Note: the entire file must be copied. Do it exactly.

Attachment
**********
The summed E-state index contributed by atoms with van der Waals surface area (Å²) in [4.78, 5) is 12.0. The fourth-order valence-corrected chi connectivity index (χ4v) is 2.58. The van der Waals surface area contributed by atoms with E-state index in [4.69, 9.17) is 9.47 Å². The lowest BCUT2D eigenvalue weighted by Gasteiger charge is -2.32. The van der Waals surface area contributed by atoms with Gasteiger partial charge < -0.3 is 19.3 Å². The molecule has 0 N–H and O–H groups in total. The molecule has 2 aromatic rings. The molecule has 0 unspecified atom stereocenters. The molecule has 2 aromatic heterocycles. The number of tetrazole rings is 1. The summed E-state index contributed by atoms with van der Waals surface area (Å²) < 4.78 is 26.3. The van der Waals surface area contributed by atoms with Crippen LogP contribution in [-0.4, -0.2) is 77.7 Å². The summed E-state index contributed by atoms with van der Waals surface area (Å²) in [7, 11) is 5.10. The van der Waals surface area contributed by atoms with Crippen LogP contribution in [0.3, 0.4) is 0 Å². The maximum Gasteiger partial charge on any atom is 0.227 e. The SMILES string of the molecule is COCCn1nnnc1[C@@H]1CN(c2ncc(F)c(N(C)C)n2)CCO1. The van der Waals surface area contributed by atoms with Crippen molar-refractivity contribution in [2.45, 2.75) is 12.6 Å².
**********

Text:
The summed E-state index contributed by atoms with van der Waals surface area (Å²) in [4.78, 5) is 12.0. The fourth-order valence-corrected chi connectivity index (χ4v) is 2.58. The van der Waals surface area contributed by atoms with E-state index in [4.69, 9.17) is 9.47 Å². The lowest BCUT2D eigenvalue weighted by Gasteiger charge is -2.32. The van der Waals surface area contributed by atoms with Gasteiger partial charge < -0.3 is 19.3 Å². The molecule has 0 N–H and O–H groups in total. The molecule has 2 aromatic rings. The molecule has 0 unspecified atom stereocenters. The molecule has 2 aromatic heterocycles. The number of tetrazole rings is 1. The summed E-state index contributed by atoms with van der Waals surface area (Å²) < 4.78 is 26.3. The van der Waals surface area contributed by atoms with Crippen LogP contribution in [-0.4, -0.2) is 77.7 Å². The summed E-state index contributed by atoms with van der Waals surface area (Å²) in [7, 11) is 5.10. The van der Waals surface area contributed by atoms with Crippen LogP contribution in [0.3, 0.4) is 0 Å². The maximum Gasteiger partial charge on any atom is 0.227 e. The SMILES string of the molecule is COCCn1nnnc1[C@@H]1CN(c2ncc(F)c(N(C)C)n2)CCO1. The van der Waals surface area contributed by atoms with Crippen molar-refractivity contribution in [2.45, 2.75) is 12.6 Å².